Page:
Fancy rock climbing in the Pyrenees? There are plenty of routes for beginners and more advanced climbers. However this article is aimed at first timers hitting the crags.
Forming a natural border between France and Spain, and home to the tiny mountain micronation of Andorra, the Pyrenees is one of Europe’s great mountain ranges.
Vast peaks tower above stunning green valleys and crystal clear glacial streams, and picture-perfect alpine villages dot the countryside.
Views don’t get a lot better than this! And what better way to enjoy them than from up high?
Perhaps this explains why the Pyrenees are a climbing hotspot? Still, it’s not exclusively for experts and hardened climbers; there are great routes for novices to enjoy, too.
Thousands of fit and healthy folks hit the rock face over the spring, summer and autumn, testing their minds and bodies to the limit. The Pyrenees really does provide incredible climbing options for experienced climbers and beginners alike.
All this natural beauty doesn’t come cheap but Pyrenean prices are certainly less than in the French Alps. This is one of the most unspoiled mountain ranges in Europe and is the ideal place to learn to climb.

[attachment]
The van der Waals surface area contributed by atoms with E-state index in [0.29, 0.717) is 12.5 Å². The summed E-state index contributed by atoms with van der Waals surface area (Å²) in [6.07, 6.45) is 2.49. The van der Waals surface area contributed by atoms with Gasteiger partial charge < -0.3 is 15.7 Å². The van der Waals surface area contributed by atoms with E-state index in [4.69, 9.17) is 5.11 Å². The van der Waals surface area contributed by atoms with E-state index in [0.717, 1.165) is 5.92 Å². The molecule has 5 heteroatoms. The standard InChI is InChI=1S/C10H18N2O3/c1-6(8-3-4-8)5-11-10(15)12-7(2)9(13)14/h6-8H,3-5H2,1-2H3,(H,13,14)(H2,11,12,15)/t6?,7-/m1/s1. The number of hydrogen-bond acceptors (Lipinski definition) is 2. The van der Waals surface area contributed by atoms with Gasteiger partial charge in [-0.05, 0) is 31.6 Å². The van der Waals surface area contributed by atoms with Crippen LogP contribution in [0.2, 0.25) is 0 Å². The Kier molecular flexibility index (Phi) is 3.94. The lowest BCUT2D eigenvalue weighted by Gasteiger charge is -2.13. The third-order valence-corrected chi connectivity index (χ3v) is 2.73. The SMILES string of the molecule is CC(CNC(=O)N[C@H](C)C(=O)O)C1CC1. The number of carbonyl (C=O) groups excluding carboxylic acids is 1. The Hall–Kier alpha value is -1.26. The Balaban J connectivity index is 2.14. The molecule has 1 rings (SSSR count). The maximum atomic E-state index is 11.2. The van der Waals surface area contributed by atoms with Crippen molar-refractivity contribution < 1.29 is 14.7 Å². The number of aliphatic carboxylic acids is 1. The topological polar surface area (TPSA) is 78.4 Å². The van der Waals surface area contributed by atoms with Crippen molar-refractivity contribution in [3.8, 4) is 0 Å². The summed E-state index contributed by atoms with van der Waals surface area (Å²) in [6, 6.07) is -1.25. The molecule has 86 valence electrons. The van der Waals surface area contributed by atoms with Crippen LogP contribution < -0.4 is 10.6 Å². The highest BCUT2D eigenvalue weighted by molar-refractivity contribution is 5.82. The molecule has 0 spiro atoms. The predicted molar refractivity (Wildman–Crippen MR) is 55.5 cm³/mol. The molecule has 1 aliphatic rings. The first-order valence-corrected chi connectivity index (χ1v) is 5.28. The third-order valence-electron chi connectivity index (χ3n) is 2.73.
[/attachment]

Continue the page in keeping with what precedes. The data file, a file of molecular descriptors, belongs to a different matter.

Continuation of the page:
For those just starting out and getting to grips with the basics, bouldering at Targasonne is a great place to build your confidence. Start small and gradually work your way up to some of the larger rocks.
There are plenty of slabs, walls and overhangs here to get to grips with. And grip is definitely the key on these sturdy granite surfaces. Don’t be put off by the fact that locals know the site near the town of Fort Romeu as ‘the chaos’, it’s really just a name.
You might also like to try the nearby Via Ferrata (translated from Italian as Iron Road). It’s a route built into the rockface complete with ladders, steps and cables. This is a great place to get stuck in and build confidence before taking on some of the trickier climbs.
There are other scrambling routes in the range suitable for beginners. At 798 metres high, the Cavall Verd is no mere foothill and will involve a fair amount of hiking and scrambling to reach the summit. The Malla del Llop South Ridge offers stunning views of the Malla Canal and Nevera (ice pit) and, at 1360 metres high, is an invigorating days hike and climb.
We hope you enjoy rock climbing in the Pyrenees and the many routes for beginners. For information about the many other activities to try check out this multi activity adventure in the Pyrenees.